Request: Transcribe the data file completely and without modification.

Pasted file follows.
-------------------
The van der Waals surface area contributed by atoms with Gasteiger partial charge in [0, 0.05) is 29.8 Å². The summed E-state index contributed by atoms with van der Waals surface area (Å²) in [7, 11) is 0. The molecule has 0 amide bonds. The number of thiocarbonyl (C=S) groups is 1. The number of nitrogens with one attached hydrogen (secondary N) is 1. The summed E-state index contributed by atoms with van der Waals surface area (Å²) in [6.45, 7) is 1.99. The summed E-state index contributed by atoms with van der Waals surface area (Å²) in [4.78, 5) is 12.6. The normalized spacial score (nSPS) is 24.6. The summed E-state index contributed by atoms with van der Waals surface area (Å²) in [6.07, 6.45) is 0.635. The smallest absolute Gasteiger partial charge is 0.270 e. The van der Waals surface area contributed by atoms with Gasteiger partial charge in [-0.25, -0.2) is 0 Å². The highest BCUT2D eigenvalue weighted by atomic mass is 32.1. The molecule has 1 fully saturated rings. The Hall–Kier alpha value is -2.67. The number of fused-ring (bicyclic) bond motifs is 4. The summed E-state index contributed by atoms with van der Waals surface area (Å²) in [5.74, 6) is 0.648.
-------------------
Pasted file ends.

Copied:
The van der Waals surface area contributed by atoms with Gasteiger partial charge in [0, 0.05) is 29.8 Å². The summed E-state index contributed by atoms with van der Waals surface area (Å²) in [7, 11) is 0. The molecule has 0 amide bonds. The number of thiocarbonyl (C=S) groups is 1. The number of nitrogens with one attached hydrogen (secondary N) is 1. The summed E-state index contributed by atoms with van der Waals surface area (Å²) in [6.45, 7) is 1.99. The summed E-state index contributed by atoms with van der Waals surface area (Å²) in [4.78, 5) is 12.6. The normalized spacial score (nSPS) is 24.6. The summed E-state index contributed by atoms with van der Waals surface area (Å²) in [6.07, 6.45) is 0.635. The smallest absolute Gasteiger partial charge is 0.270 e. The van der Waals surface area contributed by atoms with Gasteiger partial charge in [-0.25, -0.2) is 0 Å². The highest BCUT2D eigenvalue weighted by atomic mass is 32.1. The molecule has 1 fully saturated rings. The Hall–Kier alpha value is -2.67. The number of fused-ring (bicyclic) bond motifs is 4. The summed E-state index contributed by atoms with van der Waals surface area (Å²) in [5.74, 6) is 0.648.